There Is No Evil

Film Review by Nick Kouhi

Mohammad Rasoulof observes the entropy of the soul with steady resilience. His films often contend with despair, their status as Siāhnamāyi (or depicting a dark or undesirable aspect of Iranian life) earning the ire and prohibition of the government. His eighth feature, There Is No Evil (sheytân vojūd nadârad), is no less critical of the societal malaise perpetuated by capital punishment Rasoulof perceives as pervading every facet of modern Iran.

Divided into four thematically linked stories, Rasoulof’s script charts a subtle emotional trajectory through the ordering of its narratively discrete tales. The first, following a day in the life of an executioner (Ehsan Mirhosseini), exudes a sense of entrapment through cinematographer Ashkan Ashkani’s claustrophobic framing and vaguely disquieting flashes of green and red. The second embodies escape as a young soldier (Kaveh Ahangar) finds himself unable to carry out an execution which will grant him a three-day leave.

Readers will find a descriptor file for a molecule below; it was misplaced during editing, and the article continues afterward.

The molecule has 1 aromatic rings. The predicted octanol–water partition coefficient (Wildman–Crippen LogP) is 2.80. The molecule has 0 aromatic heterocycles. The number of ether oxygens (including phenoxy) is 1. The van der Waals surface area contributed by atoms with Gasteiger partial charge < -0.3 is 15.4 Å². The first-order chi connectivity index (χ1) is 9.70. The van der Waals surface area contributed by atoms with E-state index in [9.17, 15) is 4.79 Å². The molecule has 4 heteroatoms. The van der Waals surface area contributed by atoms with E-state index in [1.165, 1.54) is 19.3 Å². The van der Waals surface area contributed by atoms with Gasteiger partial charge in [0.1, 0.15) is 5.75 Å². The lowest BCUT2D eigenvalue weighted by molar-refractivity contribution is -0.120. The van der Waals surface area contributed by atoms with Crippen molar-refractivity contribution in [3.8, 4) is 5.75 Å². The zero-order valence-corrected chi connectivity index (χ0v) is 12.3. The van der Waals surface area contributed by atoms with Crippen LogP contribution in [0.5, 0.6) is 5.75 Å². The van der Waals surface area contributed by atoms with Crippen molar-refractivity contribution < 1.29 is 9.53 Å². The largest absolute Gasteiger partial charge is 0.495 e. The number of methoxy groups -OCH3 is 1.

Yet the final two stories, the first about another soldier (Mohammad Valizadegan) venturing to his girlfriend’s (Mahtab Servati) country house for her birthday and the second about an older couple (Mohammad Seddighimehr and Jila Shahi) hosting their visiting niece (the director’s daughter Baran), guide the film away from visceral yet no less harrowing intensity by surveying the consequences awaiting those who either obey a repressive regime or resist it.

Any anthology film risks inconsistency among its various parts. Thankfully, There Is No Evil avoids potential pitfalls by affording each tale enough space for raising trenchant inquiries surrounding personal and societal responsibility over its 150-minute running time, buffered by steadily rising tension before culminating in immaculately executed climaxes. If the film doesn’t provide concrete answers to the quandaries it raises, that’s entirely the point. By even questioning the normalization of brutal repression Rasoulof presents ethical exploration as a vital tactic for diametrically opposing the deadening brutality of blind subservience.

Film Review by Nick Kouhi

Mohammad Rasoulof observes the entropy of the soul with steady resilience.